STEM campers visiting local industries were able to view real life applications of science, technology, engineering and math at various companies and participate in solving problems.
Nearly 20 students in grades eight through twelve worked in teams at Northeast Power in Palmyra to build the most economical electrical transmission in an imaginary city. They worked around streams and lakes, animal habitats, and cell towers to discover the best places to put the electric lines.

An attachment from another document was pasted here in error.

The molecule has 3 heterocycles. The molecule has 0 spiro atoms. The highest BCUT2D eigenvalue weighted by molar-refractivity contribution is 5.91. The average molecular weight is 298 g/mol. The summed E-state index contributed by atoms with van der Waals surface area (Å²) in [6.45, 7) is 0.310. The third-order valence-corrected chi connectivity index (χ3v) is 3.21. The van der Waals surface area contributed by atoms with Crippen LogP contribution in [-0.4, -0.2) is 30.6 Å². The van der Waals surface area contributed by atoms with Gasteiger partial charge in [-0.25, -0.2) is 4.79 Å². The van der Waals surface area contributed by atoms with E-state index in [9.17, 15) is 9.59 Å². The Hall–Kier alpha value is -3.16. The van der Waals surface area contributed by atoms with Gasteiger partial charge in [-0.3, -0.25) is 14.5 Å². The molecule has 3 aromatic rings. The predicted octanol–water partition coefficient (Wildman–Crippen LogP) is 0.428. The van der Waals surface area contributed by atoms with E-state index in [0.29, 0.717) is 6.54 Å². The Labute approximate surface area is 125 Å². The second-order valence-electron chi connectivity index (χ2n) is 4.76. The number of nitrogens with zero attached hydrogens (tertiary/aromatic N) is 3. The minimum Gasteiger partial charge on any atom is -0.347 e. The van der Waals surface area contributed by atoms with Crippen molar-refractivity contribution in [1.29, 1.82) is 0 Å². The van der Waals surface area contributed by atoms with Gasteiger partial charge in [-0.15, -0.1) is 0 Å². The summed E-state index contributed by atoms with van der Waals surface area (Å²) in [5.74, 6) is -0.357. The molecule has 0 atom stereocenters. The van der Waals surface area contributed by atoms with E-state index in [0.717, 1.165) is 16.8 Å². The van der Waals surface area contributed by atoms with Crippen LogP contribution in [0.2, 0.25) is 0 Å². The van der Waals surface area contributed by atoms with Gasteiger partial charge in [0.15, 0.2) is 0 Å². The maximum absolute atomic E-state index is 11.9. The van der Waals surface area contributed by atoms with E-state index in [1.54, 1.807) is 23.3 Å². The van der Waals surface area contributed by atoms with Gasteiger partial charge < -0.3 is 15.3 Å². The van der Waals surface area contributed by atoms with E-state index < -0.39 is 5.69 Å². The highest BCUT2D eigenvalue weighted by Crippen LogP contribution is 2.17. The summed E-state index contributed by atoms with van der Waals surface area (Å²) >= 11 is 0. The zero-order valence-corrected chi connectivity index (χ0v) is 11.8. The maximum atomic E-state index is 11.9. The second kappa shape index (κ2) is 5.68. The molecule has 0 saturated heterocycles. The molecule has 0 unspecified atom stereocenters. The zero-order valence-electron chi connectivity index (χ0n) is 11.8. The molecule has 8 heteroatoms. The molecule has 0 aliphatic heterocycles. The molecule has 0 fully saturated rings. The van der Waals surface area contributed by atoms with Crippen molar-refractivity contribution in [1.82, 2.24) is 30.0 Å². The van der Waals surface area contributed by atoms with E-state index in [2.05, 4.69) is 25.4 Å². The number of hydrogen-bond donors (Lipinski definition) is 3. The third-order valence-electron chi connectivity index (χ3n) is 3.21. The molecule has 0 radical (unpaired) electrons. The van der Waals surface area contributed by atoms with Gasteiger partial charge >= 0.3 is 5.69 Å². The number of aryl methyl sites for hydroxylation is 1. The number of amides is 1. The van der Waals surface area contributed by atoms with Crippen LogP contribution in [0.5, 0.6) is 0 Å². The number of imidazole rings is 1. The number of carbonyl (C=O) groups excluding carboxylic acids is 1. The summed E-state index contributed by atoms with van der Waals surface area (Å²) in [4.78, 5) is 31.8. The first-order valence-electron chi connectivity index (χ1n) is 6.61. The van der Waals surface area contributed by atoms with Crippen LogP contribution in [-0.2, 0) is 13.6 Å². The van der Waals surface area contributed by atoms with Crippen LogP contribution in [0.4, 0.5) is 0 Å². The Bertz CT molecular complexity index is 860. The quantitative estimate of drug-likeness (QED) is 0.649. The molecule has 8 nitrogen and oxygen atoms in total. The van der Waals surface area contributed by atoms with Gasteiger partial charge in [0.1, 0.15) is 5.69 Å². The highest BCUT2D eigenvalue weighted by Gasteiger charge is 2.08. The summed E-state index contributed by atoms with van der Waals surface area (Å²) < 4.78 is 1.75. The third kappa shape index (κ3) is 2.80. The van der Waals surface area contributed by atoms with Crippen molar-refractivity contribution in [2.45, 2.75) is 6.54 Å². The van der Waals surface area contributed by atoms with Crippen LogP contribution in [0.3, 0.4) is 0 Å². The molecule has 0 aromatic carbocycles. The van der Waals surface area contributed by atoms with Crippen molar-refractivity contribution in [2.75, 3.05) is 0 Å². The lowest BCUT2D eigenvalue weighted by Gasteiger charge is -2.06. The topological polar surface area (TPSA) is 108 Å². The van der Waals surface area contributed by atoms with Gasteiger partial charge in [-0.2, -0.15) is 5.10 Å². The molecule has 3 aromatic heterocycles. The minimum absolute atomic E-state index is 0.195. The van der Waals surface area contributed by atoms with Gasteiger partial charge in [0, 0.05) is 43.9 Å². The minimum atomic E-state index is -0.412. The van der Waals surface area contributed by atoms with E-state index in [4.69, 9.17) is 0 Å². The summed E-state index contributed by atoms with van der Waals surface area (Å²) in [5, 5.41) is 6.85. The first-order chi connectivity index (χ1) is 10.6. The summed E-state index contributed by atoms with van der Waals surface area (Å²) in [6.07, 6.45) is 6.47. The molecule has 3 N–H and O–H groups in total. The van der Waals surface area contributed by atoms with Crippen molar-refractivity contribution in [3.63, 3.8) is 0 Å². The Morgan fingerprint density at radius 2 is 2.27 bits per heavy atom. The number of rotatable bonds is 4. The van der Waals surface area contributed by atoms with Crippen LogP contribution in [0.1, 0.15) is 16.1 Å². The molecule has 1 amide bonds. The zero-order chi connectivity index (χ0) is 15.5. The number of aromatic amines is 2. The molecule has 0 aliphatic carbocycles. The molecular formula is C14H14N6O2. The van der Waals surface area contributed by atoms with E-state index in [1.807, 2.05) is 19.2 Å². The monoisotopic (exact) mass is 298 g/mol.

The students planned a budget based on material costs, built the transmission line, and calculated the measurement of resistance, voltage and current.
The Hannibal School District and Mark Twain Area STEM Partnership held the camp, joining together to provide STEM education and career exposure to stimulate future growth in the community.
“We’re excited to have them,” Northeast Power COO Kevin White said. “We want to help encourage STEM education in Northeast Missouri.”